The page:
Validating a Foreign Court Decision in Greece

by Christos Iliopoulos, Esq.
Attorney at the Supreme Court of Greece
Master of Laws, International and European Law



In our times individuals and families are involved with more than one country more often than ever. Travelling is easier and usually less expensive than before. Apart from the immigration waves of the past decades, which created large communities of ex-patriates living in a foreign country, today relocation from one country to another, due to professional, financial or even political reasons, are the result of the globalization, which makes the world an interconnected community.

Such developments have created the need for increasingly more people to validate a court decision issued in one country, in the legal order of another. Greeks living in other countries very often have to enforce or simply register in Greece a foreign court decision, ruling or order. The areas of law where this happens more often is family law (divorce, child custody and visitation rulings), as well as business law, where one party who obtained a favorable court ruling seeks to collect from the adversary by implementing that foreign ruling in Greece, where the adversary appears to have assets.

Once such a court decision or ruling is issued by the competent court or tribunal of the foreign country, the decision can be incorporated into the Greek legal order, in such a way that it will have legal validity and recognition in Greece as if it was issued by a Greek court.

The foreign decision must be absolute or final. This means that the time limits for filing an appeal, or petition for review, or any other type of challenge of the decision of the court of first instance, must have expired, or the decision must have been issued by a court of appeals. In other words, the decision must not be subject to legal review or challenge and/or must be directly applicable in the country where it was issued.

The Greek court will require written proof that the decision issued by the foreign court is final or absolute. Such proof could be a mention in the body of the decision itself, that it is final, or absolute, or that the time limits for appeal or review or challenge have expired and that no appeal or challenge has been filed against it, or any text of similar meaning.

However, proof that the decision is final or absolute could also be provided in the form of a separate letter or certificate, issued by the court which issued the decision in question, signed either by a judge or a secretary of that court. If the proof that the decision is final is provided with a separate document, this document must also have the Apostille stamp, just like the main court decision.

This final or absolute court decision must be filed before the Greek court officially certified as an original or true copy of the decision, with the stamp of Apostille, (Convention of the Hague of 5 Oct. 1961), if the foreign country is a member of that Convention, otherwise the decision must be certified by the local Consulate of Greece.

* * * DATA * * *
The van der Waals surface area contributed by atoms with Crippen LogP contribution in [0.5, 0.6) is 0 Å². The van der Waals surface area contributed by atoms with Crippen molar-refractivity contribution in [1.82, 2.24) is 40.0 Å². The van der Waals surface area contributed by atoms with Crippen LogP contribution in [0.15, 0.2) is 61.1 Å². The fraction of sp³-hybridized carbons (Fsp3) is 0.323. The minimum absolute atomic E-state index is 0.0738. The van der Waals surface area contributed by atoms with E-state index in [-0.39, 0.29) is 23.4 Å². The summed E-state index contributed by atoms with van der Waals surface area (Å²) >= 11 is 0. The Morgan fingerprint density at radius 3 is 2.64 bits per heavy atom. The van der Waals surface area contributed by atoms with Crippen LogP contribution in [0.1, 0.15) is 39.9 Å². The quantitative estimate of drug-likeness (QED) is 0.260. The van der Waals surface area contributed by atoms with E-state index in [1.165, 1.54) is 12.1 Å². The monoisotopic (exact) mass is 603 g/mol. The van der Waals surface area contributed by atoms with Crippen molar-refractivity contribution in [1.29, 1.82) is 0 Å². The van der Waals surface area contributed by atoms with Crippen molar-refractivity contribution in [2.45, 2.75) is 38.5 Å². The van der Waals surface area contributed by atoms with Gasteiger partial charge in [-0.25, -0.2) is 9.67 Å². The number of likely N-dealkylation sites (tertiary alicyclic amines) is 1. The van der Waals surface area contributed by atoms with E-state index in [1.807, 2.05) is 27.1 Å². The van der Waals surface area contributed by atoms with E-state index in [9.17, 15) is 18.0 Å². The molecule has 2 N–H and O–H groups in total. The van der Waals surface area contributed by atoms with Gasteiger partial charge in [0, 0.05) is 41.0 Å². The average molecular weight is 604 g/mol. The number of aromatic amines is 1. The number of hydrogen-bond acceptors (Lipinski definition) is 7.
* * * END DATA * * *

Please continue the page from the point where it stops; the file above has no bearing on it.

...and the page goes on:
The main substantial requirement for the foreign court decision to be recognized as valid in Greece is that the procedure under which the decision was issued, as well as its content, do not violate the basic rules of the Greek public order, regarding the safeguarding of the rights of both parties for a just hearing, (audio alteram partem etc.), that the rule of law is observed, that the fundamental human rights have been protected and that the basic rules of the Greek legal order (jus cogens) have not been violated.

Also, the foreign court decision must be as detailed as possible. A simple court certificate describing the main aspects of the case and its outcome normally will not be accepted as a proper court decision. The original / certified foreign ruling must have the form of a detailed court decision, stating the court, the parties, the procedure, the facts, the considerations and justifications of the court and finally, what the court orders.

Once the foreign ruling is recognized by the Greek court, any certified copy of it will be considered as an official court decision, which can be enforced according to the rules of the Greek legal order.



(Posting date 05 December 2015)

Christos Iliopoulos is an attorney at the Supreme Court of Greece, LL.M., in Athens, Greece, specializing in International and European Business Law. For more information about him, see his brief biographical sketch under the HCS section for Contributing Authors at http://www.helleniccomserve.com/christosiliopoulosbio.html. He has submitted many articles to HCS; readers can browse these in the archives at http://www.helleniccomserve.com/archiveiliopoulos.html or visit his webpages at the URL http://www.greekadvocate.eu. He can be contacted by e-mail at bm-bioxoi@otenet.gr or ktimatologiolaw@yahoo.gr or by phone (from the US) 011-30-210-6400282; mobile 011-30-693-2775920, fax 011-30-210-6400282, skype: christos.iliopoulos100 or by postal mail at the address: 105 Alexandras Ave., Athens, 11475, HELLAS

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